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The tornado turned Jonathan Stewart's house into a pile of rubble on April 27, nothing but bricks and debris scattered ovei a concrete slab.
Days later, an inspector from the Federal Emergency Management Agency came to Stewart's address in Pleasant Grove, and took some notes and pictures. Three days later, Stewart received a letter stating he didn't qualify for a FEMA grant. One of the reasons: Insufficient damage.
'Based on your FEMA inspection, we have determined that the disaster has not caused your home to be unsafe to live in,' the letter read.
"Although the disaster may have caused some minor damage," both letters stated, "it is reasonable to expect you or your landlord to make these repairs. At this time you are not eligible for FEMA housing assistance."
These head-scratching assessments -- where the words don't seem to reflect reality -- have been delivered to an unknown number of Alabama tornado victims. But FEMA says "insufficient damage" is the top reason in Alabama that people are initially determined ineligible for FEMA grants.
FEMA officials urge applicants who believe they were incorrectly declared ineligible -- for whatever reason -- to appeal.
Already posted in another I hate FEMA because I am ignorant on how the agency works thread located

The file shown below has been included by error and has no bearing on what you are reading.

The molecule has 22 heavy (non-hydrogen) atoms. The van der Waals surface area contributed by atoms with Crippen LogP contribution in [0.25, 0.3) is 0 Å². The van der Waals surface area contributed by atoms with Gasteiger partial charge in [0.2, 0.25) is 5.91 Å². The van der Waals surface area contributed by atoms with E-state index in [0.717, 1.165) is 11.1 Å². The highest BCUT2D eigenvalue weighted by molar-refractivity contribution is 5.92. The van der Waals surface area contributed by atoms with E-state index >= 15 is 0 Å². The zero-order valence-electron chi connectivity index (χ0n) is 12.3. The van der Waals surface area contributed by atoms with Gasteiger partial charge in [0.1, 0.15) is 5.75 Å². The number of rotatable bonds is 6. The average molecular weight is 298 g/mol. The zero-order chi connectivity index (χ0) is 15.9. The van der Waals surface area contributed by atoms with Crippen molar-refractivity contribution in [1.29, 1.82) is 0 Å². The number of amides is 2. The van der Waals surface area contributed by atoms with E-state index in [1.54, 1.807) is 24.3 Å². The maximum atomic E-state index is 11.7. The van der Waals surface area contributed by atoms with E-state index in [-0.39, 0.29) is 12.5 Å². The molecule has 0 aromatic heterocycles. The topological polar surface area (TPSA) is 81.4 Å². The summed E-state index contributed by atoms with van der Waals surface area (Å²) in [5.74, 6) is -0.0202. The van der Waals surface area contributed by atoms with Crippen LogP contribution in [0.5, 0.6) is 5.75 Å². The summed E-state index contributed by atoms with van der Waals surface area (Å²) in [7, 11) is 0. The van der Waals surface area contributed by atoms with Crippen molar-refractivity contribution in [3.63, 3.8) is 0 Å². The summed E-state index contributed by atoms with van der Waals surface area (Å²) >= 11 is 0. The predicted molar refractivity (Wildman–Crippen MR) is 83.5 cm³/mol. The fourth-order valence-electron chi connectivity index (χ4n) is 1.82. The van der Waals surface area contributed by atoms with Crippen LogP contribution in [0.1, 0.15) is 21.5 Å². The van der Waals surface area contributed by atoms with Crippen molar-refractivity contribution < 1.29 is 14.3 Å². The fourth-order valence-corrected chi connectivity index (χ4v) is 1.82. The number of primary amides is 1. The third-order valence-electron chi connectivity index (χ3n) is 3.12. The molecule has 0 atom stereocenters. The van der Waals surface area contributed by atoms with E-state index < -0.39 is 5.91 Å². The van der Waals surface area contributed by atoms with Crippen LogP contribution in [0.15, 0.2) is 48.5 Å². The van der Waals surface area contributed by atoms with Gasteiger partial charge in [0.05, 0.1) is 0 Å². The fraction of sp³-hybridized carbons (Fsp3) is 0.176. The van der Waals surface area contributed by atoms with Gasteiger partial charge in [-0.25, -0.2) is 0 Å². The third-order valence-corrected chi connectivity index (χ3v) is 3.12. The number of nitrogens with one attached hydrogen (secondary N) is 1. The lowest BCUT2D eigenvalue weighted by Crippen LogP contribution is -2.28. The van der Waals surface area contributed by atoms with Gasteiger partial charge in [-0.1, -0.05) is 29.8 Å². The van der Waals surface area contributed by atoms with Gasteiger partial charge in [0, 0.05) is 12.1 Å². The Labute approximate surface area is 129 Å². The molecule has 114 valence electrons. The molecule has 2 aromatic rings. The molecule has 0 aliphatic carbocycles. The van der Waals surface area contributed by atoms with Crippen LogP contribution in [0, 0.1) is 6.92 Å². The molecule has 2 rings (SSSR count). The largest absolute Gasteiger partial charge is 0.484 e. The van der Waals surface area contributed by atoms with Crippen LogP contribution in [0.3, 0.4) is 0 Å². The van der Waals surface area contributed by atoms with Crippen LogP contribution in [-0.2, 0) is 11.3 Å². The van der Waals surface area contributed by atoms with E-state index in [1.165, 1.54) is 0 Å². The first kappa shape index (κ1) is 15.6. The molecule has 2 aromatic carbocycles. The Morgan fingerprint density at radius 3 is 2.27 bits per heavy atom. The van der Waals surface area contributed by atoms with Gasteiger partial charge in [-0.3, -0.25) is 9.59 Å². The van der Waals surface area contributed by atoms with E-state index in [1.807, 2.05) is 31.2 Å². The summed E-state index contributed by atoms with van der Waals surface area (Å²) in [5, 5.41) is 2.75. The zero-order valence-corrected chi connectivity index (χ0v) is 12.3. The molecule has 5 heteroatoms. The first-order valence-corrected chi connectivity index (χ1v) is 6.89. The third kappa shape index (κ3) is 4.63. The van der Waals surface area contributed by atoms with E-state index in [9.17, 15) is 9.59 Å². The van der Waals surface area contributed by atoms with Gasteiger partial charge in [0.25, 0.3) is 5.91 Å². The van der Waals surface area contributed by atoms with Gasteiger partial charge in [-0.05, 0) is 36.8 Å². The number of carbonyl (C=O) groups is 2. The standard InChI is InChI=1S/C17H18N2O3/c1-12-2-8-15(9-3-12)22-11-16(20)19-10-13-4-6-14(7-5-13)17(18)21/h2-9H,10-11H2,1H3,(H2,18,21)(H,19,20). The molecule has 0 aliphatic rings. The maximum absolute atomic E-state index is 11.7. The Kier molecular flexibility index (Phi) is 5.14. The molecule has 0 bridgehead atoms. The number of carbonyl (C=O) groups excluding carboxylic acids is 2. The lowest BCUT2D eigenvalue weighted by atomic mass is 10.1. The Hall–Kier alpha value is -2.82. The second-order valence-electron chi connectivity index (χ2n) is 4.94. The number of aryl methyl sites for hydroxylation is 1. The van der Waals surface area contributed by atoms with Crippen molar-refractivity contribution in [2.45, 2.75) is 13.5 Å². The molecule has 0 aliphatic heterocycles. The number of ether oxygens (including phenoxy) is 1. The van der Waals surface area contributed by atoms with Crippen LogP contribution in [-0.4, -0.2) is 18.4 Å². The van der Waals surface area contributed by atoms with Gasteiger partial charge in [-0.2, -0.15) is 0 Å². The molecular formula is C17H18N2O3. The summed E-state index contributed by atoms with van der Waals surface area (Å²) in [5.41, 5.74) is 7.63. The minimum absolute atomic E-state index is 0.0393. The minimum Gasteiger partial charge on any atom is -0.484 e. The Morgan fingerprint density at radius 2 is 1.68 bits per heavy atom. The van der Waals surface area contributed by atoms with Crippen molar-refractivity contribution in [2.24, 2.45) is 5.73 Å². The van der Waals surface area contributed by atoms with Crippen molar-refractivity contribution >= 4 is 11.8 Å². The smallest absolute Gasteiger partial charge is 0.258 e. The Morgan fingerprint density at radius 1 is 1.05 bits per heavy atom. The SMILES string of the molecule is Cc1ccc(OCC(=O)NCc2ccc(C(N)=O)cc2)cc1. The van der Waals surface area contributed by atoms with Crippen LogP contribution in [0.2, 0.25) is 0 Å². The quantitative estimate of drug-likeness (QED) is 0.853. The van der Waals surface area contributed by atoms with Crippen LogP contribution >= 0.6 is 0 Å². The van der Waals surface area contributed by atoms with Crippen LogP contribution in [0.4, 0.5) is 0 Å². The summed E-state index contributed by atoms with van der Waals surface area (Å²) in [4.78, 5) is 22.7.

Temporary Housing (a place to live for a limited period of time): Money is available to rent a different place to live, or a government provided housing unit when rental properties are not available.
To receive money or help for "Housing Needs" that are the result of a disaster, all of the following must be true:
•You have losses in an area that has been declared a disaster by the president.
•You have filed for insurance benefits and the damage to your property is not covered by your insurance or your insurance settlement is insufficient to meet your losses
•You or someone who lives with you is a citizen of the United States, a non-citizen national, or a qualified alien.
•The home in the disaster area is where you usually live and where you were living at the time of the disaster.
•You are not able to live in your home now, you cannot get to your home due to the disaster, or your home requires repairs because of damage from the disaster.